MODELING OF HOURLY STREAM TEMPERATURES WITHIN TWO FORESTED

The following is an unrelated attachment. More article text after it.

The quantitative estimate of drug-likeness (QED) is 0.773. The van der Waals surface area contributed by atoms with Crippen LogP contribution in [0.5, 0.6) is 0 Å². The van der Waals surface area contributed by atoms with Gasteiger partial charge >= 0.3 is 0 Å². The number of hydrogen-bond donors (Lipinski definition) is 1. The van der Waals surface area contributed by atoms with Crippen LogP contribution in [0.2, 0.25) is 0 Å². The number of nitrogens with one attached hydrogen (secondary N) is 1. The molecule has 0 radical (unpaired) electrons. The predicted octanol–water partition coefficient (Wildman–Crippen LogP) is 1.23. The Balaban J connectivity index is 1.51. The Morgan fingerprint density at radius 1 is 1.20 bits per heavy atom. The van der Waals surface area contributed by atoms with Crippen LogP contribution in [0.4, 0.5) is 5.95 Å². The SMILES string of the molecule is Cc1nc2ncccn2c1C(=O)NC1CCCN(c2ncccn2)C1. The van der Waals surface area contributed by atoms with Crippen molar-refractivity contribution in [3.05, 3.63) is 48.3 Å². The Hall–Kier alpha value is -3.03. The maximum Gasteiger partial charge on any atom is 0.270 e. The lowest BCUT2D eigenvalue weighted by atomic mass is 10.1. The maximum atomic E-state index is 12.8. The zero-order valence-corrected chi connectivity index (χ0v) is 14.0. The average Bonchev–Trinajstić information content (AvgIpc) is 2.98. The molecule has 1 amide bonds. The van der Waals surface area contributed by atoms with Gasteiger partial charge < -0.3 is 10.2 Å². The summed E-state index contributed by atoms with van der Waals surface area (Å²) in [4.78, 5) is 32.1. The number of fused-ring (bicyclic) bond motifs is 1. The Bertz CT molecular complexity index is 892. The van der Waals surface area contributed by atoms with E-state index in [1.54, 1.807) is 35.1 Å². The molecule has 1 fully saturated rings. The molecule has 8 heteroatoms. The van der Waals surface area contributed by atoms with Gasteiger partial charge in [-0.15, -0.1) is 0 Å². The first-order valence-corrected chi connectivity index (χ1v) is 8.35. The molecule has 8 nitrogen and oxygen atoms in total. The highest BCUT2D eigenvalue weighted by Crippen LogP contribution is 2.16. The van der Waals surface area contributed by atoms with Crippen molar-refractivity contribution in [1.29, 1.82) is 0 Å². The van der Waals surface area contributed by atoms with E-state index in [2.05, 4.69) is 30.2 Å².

Water temperature is a key physical habitat determinant in lotic ecosystems as it influences many physical, chemical and biological properties of rivers. Hence, a good understanding of the thermal regime of rivers is essential for effective management of water and fisheries resources. This study deals with the modeling of hourly stream watertemperature using a deterministic model, an equilibrium temperature model and an artificial neural network model. The water temperature models were applied on two thermally different streams, namely, the Little Southwest Miramichi River (LSWM) and Catamaran Brook (Cat Bk) in New Brunswick, Canada. The deterministic model calculated the different heat fluxes at the water surface and from the streambed, using different hydrometeorological conditions. Results showed that microclimate data are essential in making accurate estimates of the surface heat fluxes. Results also showed that for larger river systems, the surface heat fluxes were generally the dominant component of the heat budget with a correspondingly smaller contribution from the streambed (90%). As watercourses became smaller and as groundwater contribution became more significant, the streambed contribution became important (20%). The equilibrium temperature model is a simplified version of the deterministic model where the total heat flux at the surface is assumed to be proportional to the difference between the water temperature and the equilibrium temperature. The poor model performance compared to the other models developed in this study suggested that the air and equilibrium temperature did not reflect entirely the total heat flux at an hourly scale. The model’s best performance was in autumn, where the low water level permitted a more efficient thermal exchange, whereas the presence of snowmelt conditions in spring resulted in poorer performance. An artificial neural network (ANN) was also developed to predict hourly river water temperatures using minimal and accessible input data. The results showed that ANN models are effective modeling tools, with similar or better results to comparable modeling studies. The ANN model performed best in summer and autumn and had poorer, but still good, performance in spring, explained by the high water levels.